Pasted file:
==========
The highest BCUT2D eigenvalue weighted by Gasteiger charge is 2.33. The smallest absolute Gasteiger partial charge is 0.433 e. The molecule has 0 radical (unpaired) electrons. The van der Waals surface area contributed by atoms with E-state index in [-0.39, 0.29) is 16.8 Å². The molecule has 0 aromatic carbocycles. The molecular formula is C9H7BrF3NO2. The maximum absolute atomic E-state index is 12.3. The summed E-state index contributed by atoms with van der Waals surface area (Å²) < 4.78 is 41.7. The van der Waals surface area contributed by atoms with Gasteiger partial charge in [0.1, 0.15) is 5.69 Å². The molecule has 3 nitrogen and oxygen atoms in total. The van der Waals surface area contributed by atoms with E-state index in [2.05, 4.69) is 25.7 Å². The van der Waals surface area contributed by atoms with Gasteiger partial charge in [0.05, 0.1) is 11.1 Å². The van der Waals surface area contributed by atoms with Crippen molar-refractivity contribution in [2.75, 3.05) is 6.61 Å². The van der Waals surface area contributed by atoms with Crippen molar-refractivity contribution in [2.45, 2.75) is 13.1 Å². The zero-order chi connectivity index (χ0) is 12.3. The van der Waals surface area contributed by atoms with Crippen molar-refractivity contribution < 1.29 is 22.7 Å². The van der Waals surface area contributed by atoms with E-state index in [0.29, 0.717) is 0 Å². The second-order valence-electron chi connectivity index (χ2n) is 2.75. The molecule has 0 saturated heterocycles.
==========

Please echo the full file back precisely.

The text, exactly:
The highest BCUT2D eigenvalue weighted by Gasteiger charge is 2.33. The smallest absolute Gasteiger partial charge is 0.433 e. The molecule has 0 radical (unpaired) electrons. The van der Waals surface area contributed by atoms with E-state index in [-0.39, 0.29) is 16.8 Å². The molecule has 0 aromatic carbocycles. The molecular formula is C9H7BrF3NO2. The maximum absolute atomic E-state index is 12.3. The summed E-state index contributed by atoms with van der Waals surface area (Å²) < 4.78 is 41.7. The van der Waals surface area contributed by atoms with Gasteiger partial charge in [0.1, 0.15) is 5.69 Å². The molecule has 3 nitrogen and oxygen atoms in total. The van der Waals surface area contributed by atoms with E-state index in [2.05, 4.69) is 25.7 Å². The van der Waals surface area contributed by atoms with Gasteiger partial charge in [0.05, 0.1) is 11.1 Å². The van der Waals surface area contributed by atoms with Crippen molar-refractivity contribution in [2.75, 3.05) is 6.61 Å². The van der Waals surface area contributed by atoms with Crippen molar-refractivity contribution in [2.45, 2.75) is 13.1 Å². The zero-order chi connectivity index (χ0) is 12.3. The van der Waals surface area contributed by atoms with Crippen molar-refractivity contribution < 1.29 is 22.7 Å². The van der Waals surface area contributed by atoms with E-state index in [0.29, 0.717) is 0 Å². The second-order valence-electron chi connectivity index (χ2n) is 2.75. The molecule has 0 saturated heterocycles.